Macon lies near the geographic center of Georgia, approximately 85 miles south of Atlanta. It is one of the South’s fall-line cities, due to being in a location where the Upper Coastal Plain meets the Piedmont. Also, known as the “the Heart of Georgia,” with a population of 152,663, the city became the state’s 4th largest when it officially merged with Bibb County on January 1, 2014.
Macon was incorporated on December 8, 1923 and named for Nathaniel Macon, a North Carolina statesman and US Senator. Envisioned as “a city within a park,” it was designed with a grid of wide boulevards alternating with narrow streets and parks. Macon quickly became a central hub for agriculture and southern cotton culture with the arrival of the Macon and Western Railroad in 1846. During the Civil War the city served as the official arsenal of the Confederacy. Due to fears that Confederate forces were preparing a unified attack at Macon, Union General William Techmseh Sherman bypassed the city during his destructive march to the sea in 1865. By the turn of the century, Macon had been dubbed “The Central City” due to being a textile factory and railroad hub for the entire state of Georgia. By the mid 1920s, an estimated 100 trains were being dispatched at Macon’s Terminal Station.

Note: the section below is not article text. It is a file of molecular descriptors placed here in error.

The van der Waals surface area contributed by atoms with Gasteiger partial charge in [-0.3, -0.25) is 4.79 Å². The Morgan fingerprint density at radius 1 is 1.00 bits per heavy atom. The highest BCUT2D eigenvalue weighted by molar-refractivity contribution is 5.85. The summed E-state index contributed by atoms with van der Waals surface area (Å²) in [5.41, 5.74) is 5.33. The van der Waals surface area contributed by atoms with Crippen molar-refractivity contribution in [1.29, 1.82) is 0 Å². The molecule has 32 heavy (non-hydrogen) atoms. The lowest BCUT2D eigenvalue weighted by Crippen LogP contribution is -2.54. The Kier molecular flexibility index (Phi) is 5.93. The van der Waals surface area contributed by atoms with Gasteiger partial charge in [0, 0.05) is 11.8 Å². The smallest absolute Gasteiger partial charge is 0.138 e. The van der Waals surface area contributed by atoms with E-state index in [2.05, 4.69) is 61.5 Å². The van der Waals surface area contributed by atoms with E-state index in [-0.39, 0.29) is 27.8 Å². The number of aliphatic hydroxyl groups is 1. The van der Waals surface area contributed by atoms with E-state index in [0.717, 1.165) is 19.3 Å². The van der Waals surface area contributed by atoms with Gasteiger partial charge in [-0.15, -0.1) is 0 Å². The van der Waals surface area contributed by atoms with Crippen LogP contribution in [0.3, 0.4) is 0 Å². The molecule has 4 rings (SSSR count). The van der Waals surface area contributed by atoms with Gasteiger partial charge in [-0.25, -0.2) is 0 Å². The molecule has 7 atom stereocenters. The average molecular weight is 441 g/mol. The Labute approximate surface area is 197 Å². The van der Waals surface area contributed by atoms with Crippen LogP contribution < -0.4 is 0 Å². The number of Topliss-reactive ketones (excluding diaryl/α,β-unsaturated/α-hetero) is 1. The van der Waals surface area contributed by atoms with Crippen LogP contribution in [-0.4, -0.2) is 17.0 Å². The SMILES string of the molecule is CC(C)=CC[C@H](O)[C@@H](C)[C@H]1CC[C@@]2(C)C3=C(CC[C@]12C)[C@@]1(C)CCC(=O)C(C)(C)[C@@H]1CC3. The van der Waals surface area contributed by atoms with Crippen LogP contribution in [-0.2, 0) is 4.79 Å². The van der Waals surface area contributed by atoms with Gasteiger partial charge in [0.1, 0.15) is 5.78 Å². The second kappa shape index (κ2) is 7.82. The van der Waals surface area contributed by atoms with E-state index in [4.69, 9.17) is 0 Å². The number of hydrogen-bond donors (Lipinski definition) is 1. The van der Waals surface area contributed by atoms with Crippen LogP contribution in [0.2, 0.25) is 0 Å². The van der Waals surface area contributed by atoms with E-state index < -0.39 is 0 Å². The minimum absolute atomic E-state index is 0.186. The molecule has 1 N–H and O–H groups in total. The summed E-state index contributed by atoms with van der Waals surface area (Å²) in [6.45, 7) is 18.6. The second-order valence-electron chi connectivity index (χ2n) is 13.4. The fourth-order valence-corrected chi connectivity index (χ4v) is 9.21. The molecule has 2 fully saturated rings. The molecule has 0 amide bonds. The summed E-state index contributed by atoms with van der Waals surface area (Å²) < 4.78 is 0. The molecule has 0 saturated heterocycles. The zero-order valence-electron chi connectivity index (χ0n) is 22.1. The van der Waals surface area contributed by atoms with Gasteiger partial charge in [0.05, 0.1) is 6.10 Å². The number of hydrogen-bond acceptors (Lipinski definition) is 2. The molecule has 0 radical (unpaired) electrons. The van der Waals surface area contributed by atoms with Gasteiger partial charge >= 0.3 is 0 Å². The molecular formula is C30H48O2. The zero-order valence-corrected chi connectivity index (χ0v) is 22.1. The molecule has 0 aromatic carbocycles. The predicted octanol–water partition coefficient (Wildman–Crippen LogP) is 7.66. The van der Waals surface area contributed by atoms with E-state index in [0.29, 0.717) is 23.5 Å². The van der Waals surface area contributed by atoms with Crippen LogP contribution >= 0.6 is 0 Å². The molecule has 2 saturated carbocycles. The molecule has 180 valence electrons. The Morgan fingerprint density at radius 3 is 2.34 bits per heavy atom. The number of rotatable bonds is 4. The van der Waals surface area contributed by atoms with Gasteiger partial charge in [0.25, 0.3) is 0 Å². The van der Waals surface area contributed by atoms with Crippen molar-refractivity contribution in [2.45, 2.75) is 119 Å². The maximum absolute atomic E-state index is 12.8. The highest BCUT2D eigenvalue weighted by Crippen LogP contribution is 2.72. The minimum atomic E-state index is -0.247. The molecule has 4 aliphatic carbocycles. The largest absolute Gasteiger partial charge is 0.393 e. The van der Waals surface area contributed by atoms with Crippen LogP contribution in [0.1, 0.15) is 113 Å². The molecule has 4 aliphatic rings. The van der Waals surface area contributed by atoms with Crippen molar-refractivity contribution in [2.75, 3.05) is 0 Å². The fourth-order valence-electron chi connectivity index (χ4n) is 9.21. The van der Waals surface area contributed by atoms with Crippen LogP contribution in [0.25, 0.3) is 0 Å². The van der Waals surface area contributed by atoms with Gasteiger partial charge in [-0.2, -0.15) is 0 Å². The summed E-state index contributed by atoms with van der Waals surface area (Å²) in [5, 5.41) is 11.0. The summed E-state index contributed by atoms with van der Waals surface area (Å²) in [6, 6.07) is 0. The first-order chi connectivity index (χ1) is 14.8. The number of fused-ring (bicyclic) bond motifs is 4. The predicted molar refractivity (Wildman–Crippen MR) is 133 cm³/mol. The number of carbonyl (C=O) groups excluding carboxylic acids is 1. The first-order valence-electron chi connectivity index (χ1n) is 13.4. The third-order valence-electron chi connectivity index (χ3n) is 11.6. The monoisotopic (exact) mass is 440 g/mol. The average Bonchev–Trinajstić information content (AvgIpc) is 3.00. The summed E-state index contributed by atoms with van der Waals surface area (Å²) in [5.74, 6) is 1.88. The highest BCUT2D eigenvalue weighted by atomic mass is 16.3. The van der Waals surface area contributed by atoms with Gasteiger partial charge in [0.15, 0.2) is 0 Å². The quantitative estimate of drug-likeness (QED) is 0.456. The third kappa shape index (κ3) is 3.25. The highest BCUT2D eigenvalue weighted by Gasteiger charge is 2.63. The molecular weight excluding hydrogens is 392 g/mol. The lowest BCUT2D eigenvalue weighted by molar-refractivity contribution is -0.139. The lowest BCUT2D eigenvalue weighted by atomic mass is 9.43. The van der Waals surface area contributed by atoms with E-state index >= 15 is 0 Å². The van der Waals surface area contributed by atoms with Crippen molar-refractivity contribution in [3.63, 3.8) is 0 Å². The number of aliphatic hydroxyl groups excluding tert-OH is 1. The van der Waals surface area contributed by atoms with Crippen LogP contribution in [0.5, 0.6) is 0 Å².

Macon’s fortunes changed after the end of World War II, as rail travel and manufacturing employment declined and new highways like I-75, I-16, and I-475 bypassed the city’s center. While cities across the Sunbelt thrived, leading to massive urban renewal projects and a significant loss of historic building stock, Macon’s economic situation forced the local market to adapt its existing building stock. Thus, being economically spurned in the later half of the 20th century has preserved much of its late 19th and early 20th century architectural heritage and sense of place.
In 1996, NewTown Macon, a non-profit, public-private partnership, was established restore the city’s core back to its original beauty. Combining community input with best practices from similar cities, several redevelopment initiatives were identified that would serve as catalysts for the core city’s renaissance. Since that time, over $350 million have been invested into improving downtown. Today, the district is home to 613 businesses, 396 lofts, 38 restaurants and eateries, and 28 music venues and bars.
However, what really stands out and should be cherished is its large preserved collection of 5,500 historic structures situated along park-lined streets. Combined, Macon has in its possession, a built urban setting and sense of place that can’t be replicated by 21st century building material and construction practices. Here’s a photographic look at a city the Sunbelt left behind.
Article by Ennis Davis, AICP. Contact Ennis at firstname.lastname@example.org